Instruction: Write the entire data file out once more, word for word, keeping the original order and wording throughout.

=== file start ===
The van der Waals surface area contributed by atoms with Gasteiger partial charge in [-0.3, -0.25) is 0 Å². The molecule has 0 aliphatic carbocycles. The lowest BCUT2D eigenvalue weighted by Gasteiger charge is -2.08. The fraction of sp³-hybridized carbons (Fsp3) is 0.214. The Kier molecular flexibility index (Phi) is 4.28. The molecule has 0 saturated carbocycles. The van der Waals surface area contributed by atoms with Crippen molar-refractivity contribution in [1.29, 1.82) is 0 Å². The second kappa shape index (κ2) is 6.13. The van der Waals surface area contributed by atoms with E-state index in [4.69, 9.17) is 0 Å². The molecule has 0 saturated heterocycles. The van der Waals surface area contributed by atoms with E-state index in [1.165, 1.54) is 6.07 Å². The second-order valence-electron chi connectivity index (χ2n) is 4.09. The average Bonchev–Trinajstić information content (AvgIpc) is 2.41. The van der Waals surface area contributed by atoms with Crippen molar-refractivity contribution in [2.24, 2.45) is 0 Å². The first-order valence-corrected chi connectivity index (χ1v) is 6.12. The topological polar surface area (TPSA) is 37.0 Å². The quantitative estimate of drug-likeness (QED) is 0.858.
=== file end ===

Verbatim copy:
The van der Waals surface area contributed by atoms with Gasteiger partial charge in [-0.3, -0.25) is 0 Å². The molecule has 0 aliphatic carbocycles. The lowest BCUT2D eigenvalue weighted by Gasteiger charge is -2.08. The fraction of sp³-hybridized carbons (Fsp3) is 0.214. The Kier molecular flexibility index (Phi) is 4.28. The molecule has 0 saturated carbocycles. The van der Waals surface area contributed by atoms with Crippen molar-refractivity contribution in [1.29, 1.82) is 0 Å². The second kappa shape index (κ2) is 6.13. The van der Waals surface area contributed by atoms with E-state index in [4.69, 9.17) is 0 Å². The molecule has 0 saturated heterocycles. The van der Waals surface area contributed by atoms with E-state index in [1.165, 1.54) is 6.07 Å². The second-order valence-electron chi connectivity index (χ2n) is 4.09. The average Bonchev–Trinajstić information content (AvgIpc) is 2.41. The van der Waals surface area contributed by atoms with Crippen molar-refractivity contribution in [2.24, 2.45) is 0 Å². The first-order valence-corrected chi connectivity index (χ1v) is 6.12. The topological polar surface area (TPSA) is 37.0 Å². The quantitative estimate of drug-likeness (QED) is 0.858.